5 Lessons from Treating Opioid Overdoses

As of 2018, more than 3 million people in the United States were addicted to opioids. Since then, the nation experiences 28,000 deaths annually due to this addiction that could have been avoided. Unfortunately, as public health agencies, healthcare professionals, and local, state, and federal government officials try to curb and eliminate this growing epidemic, it becomes increasingly difficult to fully comprehend the problem and find solutions. When it comes to treating opioid overdoses, here are five important lessons that have been learned since the problem became a national epidemic.

Drug Combinations and Overdose Deaths


While many people who die from opioid overdoses do so by taking only the opioid, research has shown a growing number of overdose deaths involve combining the drug with other substances. Known
within the medical and drug treatment fields as polysubstance abuse, it presents numerous new challenges in the public health field. According to pathologists and forensic toxicology experts, most overdose deaths involve the use of more than one substance. Experts recommend we not only pay attention to the opioids being used, but also other warning signs seen with other substances, like binge drinking.

A Need for a New Approach to Addiction


According to the U.S. Surgeon General’s Office, the U.S. needs to adopt a new approach to addiction and its treatment. For example, by failing to realize early on that opioid addiction should be treated as a primary and chronic disease with life-threatening consequences, health officials and doctors allowed the problem to fester far longer than necessary. Now the government recognizes this and has increased funding that is being allotted for opioid addiction research, and prevention programs are now in place for young people and others who find themselves struggling with addiction.

Medication Assisted Treatment (MAT)


This treatment, commonly referred to as MAT, is now being used more and more across the country to help opioid addicts who have suffered overdoses on multiple occasions. Using this approach, various medications are combined with behavioral counseling to help a patient overcome their addiction and decrease the chances of another overdose. For example, in a study done in Baltimore involving opioid addicts who had previously overdosed, researchers found that by combining the drug buprenorphine with intense behavioral counseling, opioid overdoses decreased by 37 percent within one year.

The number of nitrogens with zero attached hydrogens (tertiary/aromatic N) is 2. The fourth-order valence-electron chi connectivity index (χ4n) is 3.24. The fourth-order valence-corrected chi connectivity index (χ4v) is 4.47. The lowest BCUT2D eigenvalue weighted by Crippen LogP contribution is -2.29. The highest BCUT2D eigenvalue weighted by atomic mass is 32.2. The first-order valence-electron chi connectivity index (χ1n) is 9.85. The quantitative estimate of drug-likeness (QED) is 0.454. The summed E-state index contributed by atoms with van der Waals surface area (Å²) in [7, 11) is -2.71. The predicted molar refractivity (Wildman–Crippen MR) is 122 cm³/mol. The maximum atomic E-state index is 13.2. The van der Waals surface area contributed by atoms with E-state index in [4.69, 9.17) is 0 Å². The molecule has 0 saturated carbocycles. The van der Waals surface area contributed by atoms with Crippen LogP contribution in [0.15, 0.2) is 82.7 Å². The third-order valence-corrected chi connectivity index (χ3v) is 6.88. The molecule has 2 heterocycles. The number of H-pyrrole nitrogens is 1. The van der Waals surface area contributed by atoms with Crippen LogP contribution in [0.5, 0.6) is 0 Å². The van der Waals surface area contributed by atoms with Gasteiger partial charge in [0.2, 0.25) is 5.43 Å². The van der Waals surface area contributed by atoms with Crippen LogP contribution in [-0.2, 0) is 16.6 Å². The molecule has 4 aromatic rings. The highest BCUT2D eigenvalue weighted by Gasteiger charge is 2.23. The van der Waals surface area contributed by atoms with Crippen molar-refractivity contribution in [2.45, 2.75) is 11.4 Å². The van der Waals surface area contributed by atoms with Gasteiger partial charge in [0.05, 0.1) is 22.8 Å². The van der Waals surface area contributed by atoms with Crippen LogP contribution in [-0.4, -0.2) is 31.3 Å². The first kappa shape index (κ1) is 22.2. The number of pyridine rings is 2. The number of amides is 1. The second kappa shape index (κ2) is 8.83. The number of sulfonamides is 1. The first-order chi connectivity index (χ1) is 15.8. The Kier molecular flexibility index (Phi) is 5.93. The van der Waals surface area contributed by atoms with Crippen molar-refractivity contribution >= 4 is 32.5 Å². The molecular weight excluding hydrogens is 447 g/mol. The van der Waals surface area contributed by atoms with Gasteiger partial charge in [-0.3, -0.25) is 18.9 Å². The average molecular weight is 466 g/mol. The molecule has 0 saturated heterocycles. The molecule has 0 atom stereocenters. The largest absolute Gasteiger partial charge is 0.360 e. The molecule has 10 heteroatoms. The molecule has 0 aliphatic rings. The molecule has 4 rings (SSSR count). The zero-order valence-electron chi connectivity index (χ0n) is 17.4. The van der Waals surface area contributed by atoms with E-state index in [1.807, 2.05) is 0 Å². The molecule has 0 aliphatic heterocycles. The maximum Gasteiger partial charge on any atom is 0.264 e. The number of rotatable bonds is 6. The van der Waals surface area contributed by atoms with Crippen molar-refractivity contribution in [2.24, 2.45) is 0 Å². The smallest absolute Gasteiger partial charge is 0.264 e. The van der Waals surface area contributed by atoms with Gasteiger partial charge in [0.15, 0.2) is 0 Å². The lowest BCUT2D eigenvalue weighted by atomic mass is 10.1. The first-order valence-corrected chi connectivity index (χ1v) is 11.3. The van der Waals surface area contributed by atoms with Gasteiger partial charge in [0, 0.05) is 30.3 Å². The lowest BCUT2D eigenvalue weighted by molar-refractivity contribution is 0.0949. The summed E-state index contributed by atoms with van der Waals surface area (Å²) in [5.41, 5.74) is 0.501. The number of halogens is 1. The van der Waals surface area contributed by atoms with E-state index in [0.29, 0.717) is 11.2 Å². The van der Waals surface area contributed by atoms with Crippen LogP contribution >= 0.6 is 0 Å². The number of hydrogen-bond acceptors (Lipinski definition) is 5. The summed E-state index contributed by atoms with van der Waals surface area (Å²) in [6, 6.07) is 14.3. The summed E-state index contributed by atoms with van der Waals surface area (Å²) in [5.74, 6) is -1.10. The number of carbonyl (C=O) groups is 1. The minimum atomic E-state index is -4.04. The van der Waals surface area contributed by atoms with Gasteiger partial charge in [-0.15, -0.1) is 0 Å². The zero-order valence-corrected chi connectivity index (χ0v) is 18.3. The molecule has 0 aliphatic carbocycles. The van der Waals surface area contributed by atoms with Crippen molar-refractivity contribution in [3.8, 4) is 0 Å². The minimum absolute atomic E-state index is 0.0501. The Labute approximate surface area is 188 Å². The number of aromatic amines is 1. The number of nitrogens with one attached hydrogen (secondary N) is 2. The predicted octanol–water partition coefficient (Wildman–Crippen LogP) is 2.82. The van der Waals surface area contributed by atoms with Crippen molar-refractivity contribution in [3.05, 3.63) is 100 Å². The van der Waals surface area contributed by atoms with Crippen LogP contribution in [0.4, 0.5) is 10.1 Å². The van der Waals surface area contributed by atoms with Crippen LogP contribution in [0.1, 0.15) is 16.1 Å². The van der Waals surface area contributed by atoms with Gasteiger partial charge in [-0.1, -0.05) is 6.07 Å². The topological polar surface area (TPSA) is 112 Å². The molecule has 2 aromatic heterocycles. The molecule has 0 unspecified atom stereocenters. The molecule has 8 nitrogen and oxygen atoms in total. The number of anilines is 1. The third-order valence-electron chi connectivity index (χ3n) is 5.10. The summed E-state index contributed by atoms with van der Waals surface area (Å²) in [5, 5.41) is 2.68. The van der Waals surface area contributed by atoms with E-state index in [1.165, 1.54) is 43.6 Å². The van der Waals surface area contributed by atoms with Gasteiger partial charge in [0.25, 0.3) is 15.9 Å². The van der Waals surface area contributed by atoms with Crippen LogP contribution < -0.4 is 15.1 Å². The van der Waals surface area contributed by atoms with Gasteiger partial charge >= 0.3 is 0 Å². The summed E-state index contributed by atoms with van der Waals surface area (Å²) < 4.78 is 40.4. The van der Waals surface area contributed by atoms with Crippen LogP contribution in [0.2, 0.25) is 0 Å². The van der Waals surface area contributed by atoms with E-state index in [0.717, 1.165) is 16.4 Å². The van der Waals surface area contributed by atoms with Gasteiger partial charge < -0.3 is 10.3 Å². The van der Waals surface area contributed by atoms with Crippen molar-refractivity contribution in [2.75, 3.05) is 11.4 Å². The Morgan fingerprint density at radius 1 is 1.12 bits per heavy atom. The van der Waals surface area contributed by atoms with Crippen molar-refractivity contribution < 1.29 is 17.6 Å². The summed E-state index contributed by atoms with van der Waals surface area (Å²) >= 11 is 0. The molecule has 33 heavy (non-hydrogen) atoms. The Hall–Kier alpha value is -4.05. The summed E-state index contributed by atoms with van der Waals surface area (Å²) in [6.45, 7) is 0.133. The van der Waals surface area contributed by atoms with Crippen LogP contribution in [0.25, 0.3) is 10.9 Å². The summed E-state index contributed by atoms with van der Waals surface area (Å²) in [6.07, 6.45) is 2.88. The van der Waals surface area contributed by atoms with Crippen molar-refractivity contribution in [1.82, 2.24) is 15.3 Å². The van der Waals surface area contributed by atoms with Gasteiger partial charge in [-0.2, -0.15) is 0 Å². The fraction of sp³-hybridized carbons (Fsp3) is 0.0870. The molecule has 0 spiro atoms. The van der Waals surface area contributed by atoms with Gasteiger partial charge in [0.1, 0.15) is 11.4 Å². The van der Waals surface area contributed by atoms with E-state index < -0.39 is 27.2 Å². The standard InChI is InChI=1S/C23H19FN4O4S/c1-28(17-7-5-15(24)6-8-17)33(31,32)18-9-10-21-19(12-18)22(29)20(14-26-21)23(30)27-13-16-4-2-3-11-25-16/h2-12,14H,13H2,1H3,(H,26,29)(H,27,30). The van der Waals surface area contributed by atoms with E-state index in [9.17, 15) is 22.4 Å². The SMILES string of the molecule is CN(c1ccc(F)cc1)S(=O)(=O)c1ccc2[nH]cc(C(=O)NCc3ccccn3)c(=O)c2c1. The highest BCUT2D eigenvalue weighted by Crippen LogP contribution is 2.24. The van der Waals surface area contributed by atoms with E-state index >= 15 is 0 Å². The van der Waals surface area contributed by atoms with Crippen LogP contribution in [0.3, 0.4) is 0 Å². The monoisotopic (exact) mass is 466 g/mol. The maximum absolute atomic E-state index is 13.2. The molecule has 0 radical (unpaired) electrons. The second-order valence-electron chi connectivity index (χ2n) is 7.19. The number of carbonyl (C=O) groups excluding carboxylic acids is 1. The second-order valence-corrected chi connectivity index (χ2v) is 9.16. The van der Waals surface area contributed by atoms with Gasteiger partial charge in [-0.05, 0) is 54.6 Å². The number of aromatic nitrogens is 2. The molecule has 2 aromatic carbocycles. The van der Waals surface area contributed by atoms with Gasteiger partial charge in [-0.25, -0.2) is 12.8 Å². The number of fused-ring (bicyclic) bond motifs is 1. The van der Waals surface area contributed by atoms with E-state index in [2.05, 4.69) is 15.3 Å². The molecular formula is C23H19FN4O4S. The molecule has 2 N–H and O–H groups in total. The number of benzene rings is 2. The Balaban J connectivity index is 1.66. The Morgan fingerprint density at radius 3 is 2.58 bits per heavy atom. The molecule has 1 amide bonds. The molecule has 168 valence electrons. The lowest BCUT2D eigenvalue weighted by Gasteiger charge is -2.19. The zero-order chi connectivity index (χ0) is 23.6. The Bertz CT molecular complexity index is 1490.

In addition, by using MAT to treat these individuals, research found they were more likely to stay in therapy, have reduced criminal activity, and be less likely to transmit infectious diseases such as AIDS.

Emergency Rooms Play a Critical Role


When most opioid addicts overdose, they wind up in the ER of a local hospital. While in the past doctors simply tried to save the patient in order for them to be released in only a few hours, today’s modern hospitals take a more proactive approach to this epidemic. In many emergency rooms, behavioral counseling specialists now meet with the overdose victim to initiate MAT. By doing so, it becomes possible to not only screen these patients for other problems such as depression and alcoholism, but also makes it twice as likely that they will remain engaged in a treatment program, versus those patients who are simply given referrals for treatment programs and then discharged.

Science-Driven Solutions


As more and more information becomes available regarding opioid addiction, overdoses, and treatment, an emphasis on science-driven solutions has emerged in recent years. Using this approach, a variety of new avenues have opened up in this area. One of the most promising involves the development of vaccines to prevent opioid addiction and overdoses. With these vaccines which are currently under development, opioids in the bloodstream are targeted and destroyed, thus keeping them from reaching the brain and having the much sought-after euphoric effects.

The opioid epidemic is a complex issue that stretches beyond the drug and into society itself and all of her issues. However, by continuing to learn from previous information and striving every day to uncover more, more and more people are finding the solutions and support they need to deal with the problem. Whether it is MAT, the development of a vaccine, or perhaps behavioral counseling in a drug treatment program, those suffering from opioid addiction have many glimmers of hope ahead of them

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